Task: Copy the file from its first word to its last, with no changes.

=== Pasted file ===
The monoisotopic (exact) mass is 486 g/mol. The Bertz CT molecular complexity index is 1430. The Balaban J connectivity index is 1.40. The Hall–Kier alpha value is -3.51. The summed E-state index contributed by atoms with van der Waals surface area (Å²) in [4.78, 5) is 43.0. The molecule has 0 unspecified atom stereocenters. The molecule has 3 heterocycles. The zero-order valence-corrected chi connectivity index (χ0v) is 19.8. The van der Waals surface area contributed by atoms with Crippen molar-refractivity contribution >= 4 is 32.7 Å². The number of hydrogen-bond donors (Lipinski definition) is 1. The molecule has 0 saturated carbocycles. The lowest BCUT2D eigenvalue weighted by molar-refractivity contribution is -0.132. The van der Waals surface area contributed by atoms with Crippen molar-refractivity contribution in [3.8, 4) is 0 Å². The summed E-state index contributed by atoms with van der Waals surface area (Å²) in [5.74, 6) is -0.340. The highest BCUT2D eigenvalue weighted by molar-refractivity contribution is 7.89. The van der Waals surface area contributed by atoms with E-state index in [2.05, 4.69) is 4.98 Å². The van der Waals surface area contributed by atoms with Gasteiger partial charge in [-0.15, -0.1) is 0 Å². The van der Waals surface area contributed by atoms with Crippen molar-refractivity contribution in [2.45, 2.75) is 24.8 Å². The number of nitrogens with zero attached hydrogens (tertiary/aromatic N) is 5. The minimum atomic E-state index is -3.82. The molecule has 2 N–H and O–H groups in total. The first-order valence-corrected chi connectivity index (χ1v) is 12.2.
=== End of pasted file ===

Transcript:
The monoisotopic (exact) mass is 486 g/mol. The Bertz CT molecular complexity index is 1430. The Balaban J connectivity index is 1.40. The Hall–Kier alpha value is -3.51. The summed E-state index contributed by atoms with van der Waals surface area (Å²) in [4.78, 5) is 43.0. The molecule has 0 unspecified atom stereocenters. The molecule has 3 heterocycles. The zero-order valence-corrected chi connectivity index (χ0v) is 19.8. The van der Waals surface area contributed by atoms with Crippen molar-refractivity contribution >= 4 is 32.7 Å². The number of hydrogen-bond donors (Lipinski definition) is 1. The molecule has 0 saturated carbocycles. The lowest BCUT2D eigenvalue weighted by molar-refractivity contribution is -0.132. The van der Waals surface area contributed by atoms with Crippen molar-refractivity contribution in [3.8, 4) is 0 Å². The summed E-state index contributed by atoms with van der Waals surface area (Å²) in [5.74, 6) is -0.340. The highest BCUT2D eigenvalue weighted by molar-refractivity contribution is 7.89. The van der Waals surface area contributed by atoms with E-state index in [2.05, 4.69) is 4.98 Å². The van der Waals surface area contributed by atoms with Gasteiger partial charge in [-0.15, -0.1) is 0 Å². The van der Waals surface area contributed by atoms with Crippen molar-refractivity contribution in [2.45, 2.75) is 24.8 Å². The number of nitrogens with zero attached hydrogens (tertiary/aromatic N) is 5. The minimum atomic E-state index is -3.82. The molecule has 2 N–H and O–H groups in total. The first-order valence-corrected chi connectivity index (χ1v) is 12.2.